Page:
real devotion is the fruit of education.
      ~ ~ ~
      Neither the raw fruit nor the tree wants to leave each other. But
      when the fruit becomes ripe, this attachment automatically
      disappears. Man requires to experience anger, jealousy, passion, etc.
      just as the fruit had to undergo various stages of growth and taste
      before it became fully ripe so to get automatically detached from the
      tree. We cannot overcome these experiences in the beginning. But we
      must ponder over the fact why we undergo these experiences. Otherwise
      we will be the losers. We will become slaves of these experiences and
      can never achieve fulfillment or contentment.
      ~ ~ ~
      When adversities overtake us, we blame God and complain that He is
      blind to our misfortunes. But if we indulge in a little
      introspection, we will realise that our faults are so enormous that
      we are utterly unworthy of His grace and, in spite of that we are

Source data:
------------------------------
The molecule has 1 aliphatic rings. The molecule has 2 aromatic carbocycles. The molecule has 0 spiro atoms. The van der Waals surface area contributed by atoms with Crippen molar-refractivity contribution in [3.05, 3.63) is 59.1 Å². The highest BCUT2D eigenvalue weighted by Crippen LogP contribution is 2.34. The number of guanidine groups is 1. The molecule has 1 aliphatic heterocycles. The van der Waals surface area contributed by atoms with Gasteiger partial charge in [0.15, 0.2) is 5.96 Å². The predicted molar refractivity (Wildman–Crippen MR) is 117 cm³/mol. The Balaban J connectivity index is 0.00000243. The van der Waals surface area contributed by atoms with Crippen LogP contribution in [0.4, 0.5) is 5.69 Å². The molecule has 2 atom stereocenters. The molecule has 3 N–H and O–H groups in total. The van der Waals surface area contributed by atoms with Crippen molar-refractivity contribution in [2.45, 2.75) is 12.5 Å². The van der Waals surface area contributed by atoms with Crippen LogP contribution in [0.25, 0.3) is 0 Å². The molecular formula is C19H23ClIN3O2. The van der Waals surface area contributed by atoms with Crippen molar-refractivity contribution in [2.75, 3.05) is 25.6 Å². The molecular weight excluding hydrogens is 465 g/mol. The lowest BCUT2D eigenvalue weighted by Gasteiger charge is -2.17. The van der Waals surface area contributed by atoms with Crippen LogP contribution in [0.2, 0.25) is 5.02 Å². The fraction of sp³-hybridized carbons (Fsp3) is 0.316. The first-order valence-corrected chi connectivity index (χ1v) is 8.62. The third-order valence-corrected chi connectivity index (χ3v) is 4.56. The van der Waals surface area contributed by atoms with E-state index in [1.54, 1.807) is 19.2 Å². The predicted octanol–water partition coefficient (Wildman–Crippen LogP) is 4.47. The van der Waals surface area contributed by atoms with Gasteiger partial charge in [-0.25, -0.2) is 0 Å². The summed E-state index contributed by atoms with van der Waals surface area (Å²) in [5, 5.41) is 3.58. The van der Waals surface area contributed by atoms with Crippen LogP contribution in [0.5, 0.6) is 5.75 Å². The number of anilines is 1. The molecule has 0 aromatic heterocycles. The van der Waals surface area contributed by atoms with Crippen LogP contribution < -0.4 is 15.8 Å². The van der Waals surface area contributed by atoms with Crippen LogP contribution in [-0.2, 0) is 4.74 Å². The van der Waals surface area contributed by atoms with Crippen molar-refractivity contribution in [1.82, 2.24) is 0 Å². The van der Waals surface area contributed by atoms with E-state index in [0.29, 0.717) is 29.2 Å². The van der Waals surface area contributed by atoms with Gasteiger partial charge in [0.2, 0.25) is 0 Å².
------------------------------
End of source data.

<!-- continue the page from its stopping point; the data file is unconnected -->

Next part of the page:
able to get food, shelter and clothing. It is due to the abundant
      mercy of God. We must consider the difficulties we encounter as a
      blessing in disguise.


      You're happy, aren't you?


      She won the right to raise their child by demonstrating to a dumbstruck judge what she could manage: she changed the baby's diaper with her teeth.

      While ruthlessly cleaning off my desk one morning, determined to make a clearing amidst the clutter before a 10:30 appointment, I came across some saved newspaper clippings in a folder labeled, "Happiness, etc." Crumpling them up with nary a glance, one by one, I was just about to toss out something from The New York Times when a dazzling smile caught my eye.

      "Celestine Tate Harrington, 42," read the headline. The paper itself was wrinkled and a little torn, but the hefty black woman in the picture was precisely as she'd been three years before, looking out jovially from her obituary.

      "Celestine Tate Harrington, a quadriplegic street musician whose buoyant personality and unremitting chutzpah brought astounded smiles to everyone who watched her play the keyboard with her lips and tongue, died on February 25th at age 42 of complications resulting from a traffic accident. At 4-feet, 10 inches and 190-pounds, and performing daily on an electric synthesizer, she cut a remarkable figure as she lay on her stomach, head up, moving swiftly through the city streets on a motorized gurney that she guided through a steering device worked by her chin."